Feeds

UK butterfly numbers hit hard

Wet summers, climate change, loss of habitat...

Security for virtualized datacentres

Scientists are warning that another wet summer following two years of wash-outs could drive some UK butterfly species to extinction, the Telegraph reports.

A survey by the UK Butterfly Monitoring Scheme, which began recording populations in 1976, showed that 12 species last year "suffered the worst summer on record".

Overall, butterflies endured the "second-worst summer" since 1981, and if 2009 offers similar weather, it could be the end for the rare high brown fritillary, pearl-bordered fritillary and wood white. Also, the relatively common orange-tip and small tortoiseshell might become an "increasingly rare sight".

Dr Tom Brereton, head of monitoring for Butterfly Conservation, explained: "If we have a nice sunny year with only bouts of rain some species will bounce back, but some species got to such a low ebb on some sites we're not sure if it has tipped them over the edge of extinction. A lot of sites are quite isolated, and when they go, it's not easy for them to get recolonised."

The survey's gloomy findings also showed that "formerly common species" including the small copper and small heath have "declined in the past few decades".

Butterfly populations are not just threatened by Britain's run of atrocious summers; habitats face destruction by development and intensive agriculture while climate change could prove tricky for some species.

Dr Brereton said: "Climate change will be a huge factor in the future. Pretty much most butterflies' distribution will change. That's fine for the more mobile, commoner species but a lot of our threatened species won't be able to move to other parts of the country that might become suitable for them."

The government, meanwhile, has promised action. Wildlife minister Huw Irranca-Davies said: "Climate change is having a detrimental effect on a number of our butterfly species and in parts of England we're in danger of losing some species altogether. Butterflies need good habitats to thrive and the Government will continue to support schemes to promote the recovery of butterfly numbers." ®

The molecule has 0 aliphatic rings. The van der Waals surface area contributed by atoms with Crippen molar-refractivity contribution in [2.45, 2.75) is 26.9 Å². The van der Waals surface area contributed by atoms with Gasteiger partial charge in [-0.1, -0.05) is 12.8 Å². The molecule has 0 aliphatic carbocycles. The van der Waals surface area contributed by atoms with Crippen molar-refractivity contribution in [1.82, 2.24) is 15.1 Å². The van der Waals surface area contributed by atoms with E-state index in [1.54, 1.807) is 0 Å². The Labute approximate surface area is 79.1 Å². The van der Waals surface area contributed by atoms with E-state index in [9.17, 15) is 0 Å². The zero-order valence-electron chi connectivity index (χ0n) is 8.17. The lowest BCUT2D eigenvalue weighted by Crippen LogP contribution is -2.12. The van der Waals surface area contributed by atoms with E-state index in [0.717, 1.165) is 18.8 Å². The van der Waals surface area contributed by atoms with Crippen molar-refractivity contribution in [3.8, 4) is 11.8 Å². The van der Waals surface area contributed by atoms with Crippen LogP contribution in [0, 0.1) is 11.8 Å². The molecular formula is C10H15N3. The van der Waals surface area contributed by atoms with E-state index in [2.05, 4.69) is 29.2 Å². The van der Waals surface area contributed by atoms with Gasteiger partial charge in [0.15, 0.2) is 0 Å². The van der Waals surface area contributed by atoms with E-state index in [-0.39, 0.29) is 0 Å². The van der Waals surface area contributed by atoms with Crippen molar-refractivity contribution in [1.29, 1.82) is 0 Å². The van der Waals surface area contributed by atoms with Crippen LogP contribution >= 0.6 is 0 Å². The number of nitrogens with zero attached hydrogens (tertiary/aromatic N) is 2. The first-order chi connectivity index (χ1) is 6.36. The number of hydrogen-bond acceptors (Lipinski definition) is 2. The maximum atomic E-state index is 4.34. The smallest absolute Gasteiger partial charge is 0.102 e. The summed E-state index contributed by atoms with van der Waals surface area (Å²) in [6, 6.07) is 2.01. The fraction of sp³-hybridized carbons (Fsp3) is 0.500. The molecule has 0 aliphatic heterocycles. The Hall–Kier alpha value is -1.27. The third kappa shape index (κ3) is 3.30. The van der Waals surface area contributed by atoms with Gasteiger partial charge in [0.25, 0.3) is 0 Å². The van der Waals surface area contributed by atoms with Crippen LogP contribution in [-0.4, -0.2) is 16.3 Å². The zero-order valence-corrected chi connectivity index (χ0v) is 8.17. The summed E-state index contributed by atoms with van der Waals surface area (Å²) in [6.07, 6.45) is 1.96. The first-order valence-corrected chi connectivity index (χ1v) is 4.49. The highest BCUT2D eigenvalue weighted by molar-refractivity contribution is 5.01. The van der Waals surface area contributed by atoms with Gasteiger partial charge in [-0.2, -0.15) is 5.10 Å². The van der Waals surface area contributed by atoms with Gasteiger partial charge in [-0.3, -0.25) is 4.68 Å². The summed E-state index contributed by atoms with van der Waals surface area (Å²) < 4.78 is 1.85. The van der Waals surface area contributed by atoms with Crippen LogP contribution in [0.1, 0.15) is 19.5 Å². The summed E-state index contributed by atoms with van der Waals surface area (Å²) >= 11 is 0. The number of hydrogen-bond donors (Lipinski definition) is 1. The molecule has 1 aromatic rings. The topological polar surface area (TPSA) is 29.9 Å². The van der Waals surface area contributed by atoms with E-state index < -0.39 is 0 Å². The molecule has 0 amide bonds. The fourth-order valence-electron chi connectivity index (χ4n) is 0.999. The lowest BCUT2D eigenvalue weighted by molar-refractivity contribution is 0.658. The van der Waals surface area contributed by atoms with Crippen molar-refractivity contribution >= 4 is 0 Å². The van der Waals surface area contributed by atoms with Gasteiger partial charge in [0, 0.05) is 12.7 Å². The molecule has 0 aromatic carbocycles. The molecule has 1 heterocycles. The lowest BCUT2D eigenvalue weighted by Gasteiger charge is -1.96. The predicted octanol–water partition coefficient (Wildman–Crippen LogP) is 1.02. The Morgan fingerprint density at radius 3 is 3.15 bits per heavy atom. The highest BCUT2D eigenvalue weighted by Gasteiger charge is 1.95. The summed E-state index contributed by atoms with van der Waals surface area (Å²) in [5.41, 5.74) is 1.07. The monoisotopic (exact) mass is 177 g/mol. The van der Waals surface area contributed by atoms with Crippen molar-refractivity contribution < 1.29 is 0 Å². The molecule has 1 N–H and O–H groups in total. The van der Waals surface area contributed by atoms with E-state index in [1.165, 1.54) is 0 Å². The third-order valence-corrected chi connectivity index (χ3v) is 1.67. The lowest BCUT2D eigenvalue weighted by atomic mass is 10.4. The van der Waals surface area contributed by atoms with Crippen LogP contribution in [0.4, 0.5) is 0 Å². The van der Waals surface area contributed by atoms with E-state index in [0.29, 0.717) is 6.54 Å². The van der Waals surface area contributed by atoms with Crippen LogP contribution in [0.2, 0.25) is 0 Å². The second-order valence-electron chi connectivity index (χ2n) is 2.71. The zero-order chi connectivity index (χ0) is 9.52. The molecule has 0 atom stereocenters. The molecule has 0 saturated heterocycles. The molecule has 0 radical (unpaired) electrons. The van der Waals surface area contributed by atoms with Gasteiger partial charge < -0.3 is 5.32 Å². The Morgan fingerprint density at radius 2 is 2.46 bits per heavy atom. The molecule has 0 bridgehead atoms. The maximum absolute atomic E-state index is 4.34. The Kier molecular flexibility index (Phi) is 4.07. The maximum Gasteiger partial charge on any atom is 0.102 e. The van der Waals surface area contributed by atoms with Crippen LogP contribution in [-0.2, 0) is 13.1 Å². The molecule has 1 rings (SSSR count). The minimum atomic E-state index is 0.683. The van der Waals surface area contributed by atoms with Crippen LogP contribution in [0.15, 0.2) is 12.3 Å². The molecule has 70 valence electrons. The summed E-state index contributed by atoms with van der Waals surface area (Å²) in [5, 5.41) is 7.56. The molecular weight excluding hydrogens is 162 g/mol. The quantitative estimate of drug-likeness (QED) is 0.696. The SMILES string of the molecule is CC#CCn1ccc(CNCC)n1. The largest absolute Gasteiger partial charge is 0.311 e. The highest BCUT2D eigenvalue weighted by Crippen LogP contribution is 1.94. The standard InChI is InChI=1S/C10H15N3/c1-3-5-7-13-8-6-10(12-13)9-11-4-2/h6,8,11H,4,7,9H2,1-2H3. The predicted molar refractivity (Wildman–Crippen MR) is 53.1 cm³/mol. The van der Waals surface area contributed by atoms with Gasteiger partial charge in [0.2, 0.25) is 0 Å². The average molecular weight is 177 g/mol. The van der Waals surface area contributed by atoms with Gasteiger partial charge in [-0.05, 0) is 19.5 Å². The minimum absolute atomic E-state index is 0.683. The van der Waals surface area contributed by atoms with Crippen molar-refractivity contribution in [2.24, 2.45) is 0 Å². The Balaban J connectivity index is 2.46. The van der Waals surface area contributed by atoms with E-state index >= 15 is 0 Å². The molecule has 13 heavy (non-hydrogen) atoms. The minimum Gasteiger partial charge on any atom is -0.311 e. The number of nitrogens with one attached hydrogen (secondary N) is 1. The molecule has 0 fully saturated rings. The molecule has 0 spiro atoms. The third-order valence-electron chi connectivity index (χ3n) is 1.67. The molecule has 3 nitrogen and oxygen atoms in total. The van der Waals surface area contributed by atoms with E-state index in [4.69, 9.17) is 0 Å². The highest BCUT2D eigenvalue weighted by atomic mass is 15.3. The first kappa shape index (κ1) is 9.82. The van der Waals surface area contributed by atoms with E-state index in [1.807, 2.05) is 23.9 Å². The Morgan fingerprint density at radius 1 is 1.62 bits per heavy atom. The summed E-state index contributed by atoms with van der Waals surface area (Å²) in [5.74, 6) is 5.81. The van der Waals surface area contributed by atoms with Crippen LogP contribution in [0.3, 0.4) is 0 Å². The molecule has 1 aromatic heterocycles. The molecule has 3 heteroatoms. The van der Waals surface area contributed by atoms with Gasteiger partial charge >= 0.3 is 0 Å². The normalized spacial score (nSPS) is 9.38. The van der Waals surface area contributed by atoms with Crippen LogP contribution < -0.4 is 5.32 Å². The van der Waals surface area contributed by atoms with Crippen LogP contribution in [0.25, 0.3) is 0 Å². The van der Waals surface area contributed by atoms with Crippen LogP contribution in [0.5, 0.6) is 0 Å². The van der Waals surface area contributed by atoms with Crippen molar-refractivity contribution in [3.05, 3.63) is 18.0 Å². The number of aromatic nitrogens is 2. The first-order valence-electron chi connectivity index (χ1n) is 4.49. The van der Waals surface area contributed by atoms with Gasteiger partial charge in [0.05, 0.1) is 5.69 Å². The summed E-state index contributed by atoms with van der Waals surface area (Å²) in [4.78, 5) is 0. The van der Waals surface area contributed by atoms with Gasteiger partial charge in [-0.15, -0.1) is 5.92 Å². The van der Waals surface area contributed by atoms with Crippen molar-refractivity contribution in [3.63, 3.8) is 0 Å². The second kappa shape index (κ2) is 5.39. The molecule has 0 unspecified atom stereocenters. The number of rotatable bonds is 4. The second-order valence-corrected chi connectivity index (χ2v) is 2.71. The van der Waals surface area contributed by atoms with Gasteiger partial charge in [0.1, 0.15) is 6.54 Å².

Internet Security Threat Report 2014

More from The Register

next story
SECRET U.S. 'SPACE WARPLANE' set to return from SPY MISSION
Robot minishuttle X-37B returns after almost 2 years in orbit
LOHAN crash lands on CNN
Overflies Die Welt en route to lively US news vid
America's super-secret X-37B plane returns to Earth after nearly TWO YEARS aloft
674 days in space for US Air Force's mystery orbital vehicle
'Utter killjoy Reg hacks have NEVER BEEN LAID', writes a fan
'Shuddit, smarty pants!' Some readers reacted badly to our last Doctor Who review ...
Experts brand LOHAN's squeaky-clean box
Phytosanitary treatment renders Vulture 2 crate fit for export
Carry On Cosmonaut: Willful Child is a poor taste Star Trek parody
Cringeworthy, crude and crass jokes abound in Steven Erikson’s sci-fi debut
prev story

Whitepapers

Forging a new future with identity relationship management
Learn about ForgeRock's next generation IRM platform and how it is designed to empower CEOS's and enterprises to engage with consumers.
Win a year’s supply of chocolate
There is no techie angle to this competition so we're not going to pretend there is, but everyone loves chocolate so who cares.
Why cloud backup?
Combining the latest advancements in disk-based backup with secure, integrated, cloud technologies offer organizations fast and assured recovery of their critical enterprise data.
High Performance for All
While HPC is not new, it has traditionally been seen as a specialist area – is it now geared up to meet more mainstream requirements?
Saudi Petroleum chooses Tegile storage solution
A storage solution that addresses company growth and performance for business-critical applications of caseware archive and search along with other key operational systems.